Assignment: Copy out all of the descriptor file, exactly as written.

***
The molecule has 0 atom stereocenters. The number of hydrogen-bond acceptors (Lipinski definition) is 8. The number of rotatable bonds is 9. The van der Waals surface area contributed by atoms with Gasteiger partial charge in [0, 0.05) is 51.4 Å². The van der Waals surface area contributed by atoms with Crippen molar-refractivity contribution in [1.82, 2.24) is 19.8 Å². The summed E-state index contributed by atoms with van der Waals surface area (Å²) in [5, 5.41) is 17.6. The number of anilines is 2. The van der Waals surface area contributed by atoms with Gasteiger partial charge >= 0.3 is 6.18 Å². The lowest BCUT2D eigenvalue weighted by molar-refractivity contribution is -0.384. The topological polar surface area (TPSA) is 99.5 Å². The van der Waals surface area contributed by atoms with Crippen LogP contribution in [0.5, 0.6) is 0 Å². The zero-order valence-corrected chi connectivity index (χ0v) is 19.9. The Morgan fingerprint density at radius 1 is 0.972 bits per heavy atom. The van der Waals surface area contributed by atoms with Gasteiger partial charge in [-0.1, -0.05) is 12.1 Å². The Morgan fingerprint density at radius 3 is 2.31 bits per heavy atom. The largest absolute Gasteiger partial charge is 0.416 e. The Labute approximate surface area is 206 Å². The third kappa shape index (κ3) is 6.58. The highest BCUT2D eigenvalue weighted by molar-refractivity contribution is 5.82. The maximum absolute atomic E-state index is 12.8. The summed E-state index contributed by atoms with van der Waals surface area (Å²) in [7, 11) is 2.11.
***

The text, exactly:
The molecule has 0 atom stereocenters. The number of hydrogen-bond acceptors (Lipinski definition) is 8. The number of rotatable bonds is 9. The van der Waals surface area contributed by atoms with Gasteiger partial charge in [0, 0.05) is 51.4 Å². The van der Waals surface area contributed by atoms with Crippen molar-refractivity contribution in [1.82, 2.24) is 19.8 Å². The summed E-state index contributed by atoms with van der Waals surface area (Å²) in [5, 5.41) is 17.6. The number of anilines is 2. The van der Waals surface area contributed by atoms with Gasteiger partial charge >= 0.3 is 6.18 Å². The lowest BCUT2D eigenvalue weighted by molar-refractivity contribution is -0.384. The topological polar surface area (TPSA) is 99.5 Å². The van der Waals surface area contributed by atoms with Crippen LogP contribution in [0.5, 0.6) is 0 Å². The zero-order valence-corrected chi connectivity index (χ0v) is 19.9. The Morgan fingerprint density at radius 1 is 0.972 bits per heavy atom. The van der Waals surface area contributed by atoms with Gasteiger partial charge in [-0.1, -0.05) is 12.1 Å². The Morgan fingerprint density at radius 3 is 2.31 bits per heavy atom. The largest absolute Gasteiger partial charge is 0.416 e. The Labute approximate surface area is 206 Å². The third kappa shape index (κ3) is 6.58. The highest BCUT2D eigenvalue weighted by molar-refractivity contribution is 5.82. The maximum absolute atomic E-state index is 12.8. The summed E-state index contributed by atoms with van der Waals surface area (Å²) in [7, 11) is 2.11.